Mumbai’s BEST buses have a fleet issue

New additions to the BEST bus fleet have coincided with expiration of old ones and replacements by smaller buses, to the chagrin of commuters.

In 2019, the Brihanmumbai Electric Supply and Transport (BEST) buses were on their deathbed. Once known for buses that never broke down, it was going through a particularly rough phase. Daily ridership had halved in the previous decade, down from 42 lakh to 25 lakh. Higher ticket fares, discontinuation of the AC Super Routes, rising competition and a workers’ strike in January meant it was losing crores by the month.

Things took a turn for the better in the latter half, when the Brihanmumbai Municipal Corporation (BMC) promised monthly financial aid of Rs 100 crore to tide them over. But this came with conditions: slash prices, increase the bus fleet, and clear off all debts.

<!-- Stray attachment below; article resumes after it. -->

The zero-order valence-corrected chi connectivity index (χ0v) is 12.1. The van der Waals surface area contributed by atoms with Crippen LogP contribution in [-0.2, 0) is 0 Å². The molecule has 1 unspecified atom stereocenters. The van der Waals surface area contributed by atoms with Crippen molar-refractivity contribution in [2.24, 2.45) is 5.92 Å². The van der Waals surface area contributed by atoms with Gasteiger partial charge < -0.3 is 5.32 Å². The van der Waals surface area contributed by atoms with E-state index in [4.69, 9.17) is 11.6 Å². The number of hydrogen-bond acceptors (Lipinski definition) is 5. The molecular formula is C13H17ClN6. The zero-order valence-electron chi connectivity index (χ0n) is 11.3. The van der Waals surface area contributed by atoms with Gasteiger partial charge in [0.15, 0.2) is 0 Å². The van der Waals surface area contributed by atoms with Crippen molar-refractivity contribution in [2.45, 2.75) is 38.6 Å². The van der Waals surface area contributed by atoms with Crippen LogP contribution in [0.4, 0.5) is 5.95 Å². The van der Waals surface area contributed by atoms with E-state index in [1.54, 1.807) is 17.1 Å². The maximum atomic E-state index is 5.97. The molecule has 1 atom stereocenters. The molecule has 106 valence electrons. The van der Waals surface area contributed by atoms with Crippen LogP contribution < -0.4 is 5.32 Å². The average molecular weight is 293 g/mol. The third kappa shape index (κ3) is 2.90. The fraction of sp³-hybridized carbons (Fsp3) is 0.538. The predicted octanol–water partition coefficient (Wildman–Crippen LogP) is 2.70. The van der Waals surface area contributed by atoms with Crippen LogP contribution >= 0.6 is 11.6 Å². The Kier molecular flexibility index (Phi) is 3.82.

View from a bus
At that time in 2019, the fleet size was 3,205. Pic: Sandrine Cohen22, Flickr (CC BY 2.0)

New beginnings

The new chapter began with the introduction of the contractor-driven model of wet leasing. The operator owns the vehicles, hires the drivers, takes care of maintenance, and pays for fuel. BEST, in turn, appoints conductors to issue tickets, and pays the contractor on an active kilometre basis; the more a vehicle runs, the more revenue it generates.